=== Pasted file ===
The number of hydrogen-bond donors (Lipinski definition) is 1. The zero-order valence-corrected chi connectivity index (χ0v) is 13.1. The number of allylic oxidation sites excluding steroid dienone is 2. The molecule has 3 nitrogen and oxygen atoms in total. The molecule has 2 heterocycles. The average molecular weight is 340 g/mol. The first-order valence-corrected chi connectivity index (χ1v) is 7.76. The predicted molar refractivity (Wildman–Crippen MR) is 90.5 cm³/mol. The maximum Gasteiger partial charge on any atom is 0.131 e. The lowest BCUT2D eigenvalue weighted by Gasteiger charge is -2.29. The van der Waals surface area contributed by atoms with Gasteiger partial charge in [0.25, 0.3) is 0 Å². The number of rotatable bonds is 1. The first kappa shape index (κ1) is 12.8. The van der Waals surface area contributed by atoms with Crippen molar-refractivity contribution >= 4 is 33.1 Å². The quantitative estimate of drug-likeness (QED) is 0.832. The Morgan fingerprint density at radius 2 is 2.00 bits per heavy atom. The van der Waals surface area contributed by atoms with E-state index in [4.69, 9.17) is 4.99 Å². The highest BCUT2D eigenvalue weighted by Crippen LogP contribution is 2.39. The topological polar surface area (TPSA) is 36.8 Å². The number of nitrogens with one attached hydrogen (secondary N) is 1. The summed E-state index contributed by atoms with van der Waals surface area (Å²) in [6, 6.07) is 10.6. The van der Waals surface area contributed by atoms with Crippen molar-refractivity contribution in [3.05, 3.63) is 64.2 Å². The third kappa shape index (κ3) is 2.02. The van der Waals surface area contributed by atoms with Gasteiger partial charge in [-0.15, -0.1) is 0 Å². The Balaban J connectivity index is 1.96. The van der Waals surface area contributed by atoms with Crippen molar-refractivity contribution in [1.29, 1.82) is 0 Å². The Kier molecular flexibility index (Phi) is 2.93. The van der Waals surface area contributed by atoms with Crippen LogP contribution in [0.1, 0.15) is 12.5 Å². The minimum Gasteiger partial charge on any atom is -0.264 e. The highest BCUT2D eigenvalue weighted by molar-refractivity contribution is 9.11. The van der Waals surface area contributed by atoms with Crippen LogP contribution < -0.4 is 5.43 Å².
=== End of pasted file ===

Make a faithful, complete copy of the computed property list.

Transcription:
The number of hydrogen-bond donors (Lipinski definition) is 1. The zero-order valence-corrected chi connectivity index (χ0v) is 13.1. The number of allylic oxidation sites excluding steroid dienone is 2. The molecule has 3 nitrogen and oxygen atoms in total. The molecule has 2 heterocycles. The average molecular weight is 340 g/mol. The first-order valence-corrected chi connectivity index (χ1v) is 7.76. The predicted molar refractivity (Wildman–Crippen MR) is 90.5 cm³/mol. The maximum Gasteiger partial charge on any atom is 0.131 e. The lowest BCUT2D eigenvalue weighted by Gasteiger charge is -2.29. The van der Waals surface area contributed by atoms with Gasteiger partial charge in [0.25, 0.3) is 0 Å². The number of rotatable bonds is 1. The first kappa shape index (κ1) is 12.8. The van der Waals surface area contributed by atoms with Crippen molar-refractivity contribution >= 4 is 33.1 Å². The quantitative estimate of drug-likeness (QED) is 0.832. The Morgan fingerprint density at radius 2 is 2.00 bits per heavy atom. The van der Waals surface area contributed by atoms with E-state index in [4.69, 9.17) is 4.99 Å². The highest BCUT2D eigenvalue weighted by Crippen LogP contribution is 2.39. The topological polar surface area (TPSA) is 36.8 Å². The number of nitrogens with one attached hydrogen (secondary N) is 1. The summed E-state index contributed by atoms with van der Waals surface area (Å²) in [6, 6.07) is 10.6. The van der Waals surface area contributed by atoms with Crippen molar-refractivity contribution in [3.05, 3.63) is 64.2 Å². The third kappa shape index (κ3) is 2.02. The van der Waals surface area contributed by atoms with Gasteiger partial charge in [-0.15, -0.1) is 0 Å². The Balaban J connectivity index is 1.96. The van der Waals surface area contributed by atoms with Crippen molar-refractivity contribution in [1.29, 1.82) is 0 Å². The Kier molecular flexibility index (Phi) is 2.93. The van der Waals surface area contributed by atoms with Crippen LogP contribution in [0.1, 0.15) is 12.5 Å². The minimum Gasteiger partial charge on any atom is -0.264 e. The highest BCUT2D eigenvalue weighted by molar-refractivity contribution is 9.11. The van der Waals surface area contributed by atoms with Crippen LogP contribution < -0.4 is 5.43 Å².